• Train staff to ask people with disabilities if they need assistance using hospitality language and practices.

  • Keep lowered check-in counter clear. Where only high counters are available (older lodging facilities) train staff to come out from behind counter and provide a clipboard.

    • If a lower counter is not available, have a clipboard available as an alternative.

  • Make sure customers feel comfortable about asking for room rearrangement or additional room modifications at check-in.

  • You cannot charge pet fees for service animals. Legally, staff may only ask if a dog is a service animal and what task it preforms.

    • There is no certification card or placard required for service animals, nor one that is recognized by the federal government.


  • Make sure accessible paths of travel are clearly marked with proper signage.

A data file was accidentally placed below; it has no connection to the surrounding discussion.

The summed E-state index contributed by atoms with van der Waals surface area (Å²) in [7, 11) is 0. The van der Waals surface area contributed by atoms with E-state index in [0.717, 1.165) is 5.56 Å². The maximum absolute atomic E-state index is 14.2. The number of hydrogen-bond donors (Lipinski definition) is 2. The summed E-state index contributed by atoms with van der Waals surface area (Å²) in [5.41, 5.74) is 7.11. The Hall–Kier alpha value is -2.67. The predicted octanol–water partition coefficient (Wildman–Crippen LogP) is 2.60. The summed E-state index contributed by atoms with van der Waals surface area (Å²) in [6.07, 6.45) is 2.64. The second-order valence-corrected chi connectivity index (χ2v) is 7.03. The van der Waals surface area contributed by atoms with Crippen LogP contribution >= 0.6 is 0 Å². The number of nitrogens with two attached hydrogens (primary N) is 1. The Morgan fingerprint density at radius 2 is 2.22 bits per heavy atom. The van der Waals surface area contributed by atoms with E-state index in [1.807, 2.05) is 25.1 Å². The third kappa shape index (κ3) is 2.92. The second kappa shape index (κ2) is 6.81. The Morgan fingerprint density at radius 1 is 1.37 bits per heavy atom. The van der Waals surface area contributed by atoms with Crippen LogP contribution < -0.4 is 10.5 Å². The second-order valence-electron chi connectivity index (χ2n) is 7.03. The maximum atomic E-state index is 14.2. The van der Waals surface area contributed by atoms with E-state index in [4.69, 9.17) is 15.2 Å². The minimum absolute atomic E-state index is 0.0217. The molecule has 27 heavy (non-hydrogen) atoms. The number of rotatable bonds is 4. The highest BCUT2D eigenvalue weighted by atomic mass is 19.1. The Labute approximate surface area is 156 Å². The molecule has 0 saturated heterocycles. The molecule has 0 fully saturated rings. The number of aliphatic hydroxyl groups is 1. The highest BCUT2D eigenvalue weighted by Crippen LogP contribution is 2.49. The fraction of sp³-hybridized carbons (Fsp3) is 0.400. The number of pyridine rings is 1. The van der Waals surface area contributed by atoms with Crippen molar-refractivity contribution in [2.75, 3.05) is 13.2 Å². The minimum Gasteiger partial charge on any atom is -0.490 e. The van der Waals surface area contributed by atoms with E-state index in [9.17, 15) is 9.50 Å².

• Offer orientation to the facility layout for visually impaired customers.

    • When guiding a customer with a visual impairment, describe the layout in detail and alert the customer to changes in level, doorways, and turns in advance.

    • If a customer has a service dog, alert them to the locations of green space and how to access these areas.


  • Provide sign language charts for basic hospitality communication at check-in, restaurants bell stands, coffee shops, etc.

  • Utilize smart phone features for communicating. (ex: order room service via text).

  • Use a larger font for menus and information. Many travelers are older and have some degree of vision limitation.

    • A 16 point font is recommended.


  • If you have buffets, offer cafeteria-style trays and/or personal assistance.